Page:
This is a wonderful Christmas. To think that Andy was within minutes of getting a lethal amount of morphine to be put down like a dog. And here his cancer is out of his body. I wonder how many people had coughed up blood or tumor particles, or had pneumonia like symptoms and their doctors thought that it was increased cancer. Now we saw first-hand that it was the cancer breaking down and the body trying to get rid of it.

I hope that this update puts a smile on your face just like our entire family is smiling, it is the best Christmas present we could have ever received. Thank you Laurie and Fred, you saved our family  (Aaron Michaelson)

i have been following success stories for over a year with this Cellect... have had personal dealings with Fred Eichorn who is the creator of Cellect... he is a WONDERFUL person... he cares beyond as does his entire staff... 

reach for the sky....!!!

love to all of you!!




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lunchlady's picture
Replies 13
Last reply 1/6/2013 - 10:33pm

Can anyone tell me what their experience is regarding the cost of a consultation appointment at MD Anderson?  My husbands insurance will not normally cover any services outside of Kansas.  I worked with his insurance and they granted a "Benefit Exception" for one appointment so he can consult a melanoma specialist at MD Anderson for a second opinion.  I was told by the agent that was attempting to set up the appointment that one consultation appointment cost $40,000!  With his insurance we would have to pay $4,000.  Any info anyone can give me is appreciated.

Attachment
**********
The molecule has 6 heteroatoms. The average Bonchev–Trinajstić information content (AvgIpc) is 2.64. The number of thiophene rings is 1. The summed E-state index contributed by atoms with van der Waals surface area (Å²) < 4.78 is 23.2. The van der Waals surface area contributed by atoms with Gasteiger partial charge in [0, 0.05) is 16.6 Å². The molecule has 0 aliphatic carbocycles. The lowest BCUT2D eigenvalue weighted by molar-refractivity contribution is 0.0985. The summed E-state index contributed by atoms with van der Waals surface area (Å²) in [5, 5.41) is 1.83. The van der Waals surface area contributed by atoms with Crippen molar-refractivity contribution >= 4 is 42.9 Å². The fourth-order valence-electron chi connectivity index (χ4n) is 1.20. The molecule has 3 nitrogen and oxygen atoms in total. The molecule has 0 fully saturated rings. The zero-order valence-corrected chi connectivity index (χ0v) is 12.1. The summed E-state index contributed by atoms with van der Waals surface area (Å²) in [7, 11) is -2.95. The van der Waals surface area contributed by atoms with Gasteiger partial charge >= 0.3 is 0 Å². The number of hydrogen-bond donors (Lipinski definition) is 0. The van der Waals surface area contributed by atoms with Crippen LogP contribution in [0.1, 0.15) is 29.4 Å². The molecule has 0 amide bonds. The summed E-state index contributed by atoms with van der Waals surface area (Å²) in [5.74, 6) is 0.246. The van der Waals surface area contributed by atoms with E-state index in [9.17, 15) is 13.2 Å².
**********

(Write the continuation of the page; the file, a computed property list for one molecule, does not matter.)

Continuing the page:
One day at a time.

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audgator's picture
Replies 4
Last reply 1/3/2013 - 3:13pm
Replies by: Linny, audgator, lou2

Have any of my fellow PD-1 test subjects been on Azithromycin?  Has anyone been told not to take it?  I am asking because I am fighting some type of URI/cold and that is what was prescribed. In the precautions it said to check with your doctor if you are on cancer meds.  Can't do that on News Years Day.  Thanks for any opinions.  Dan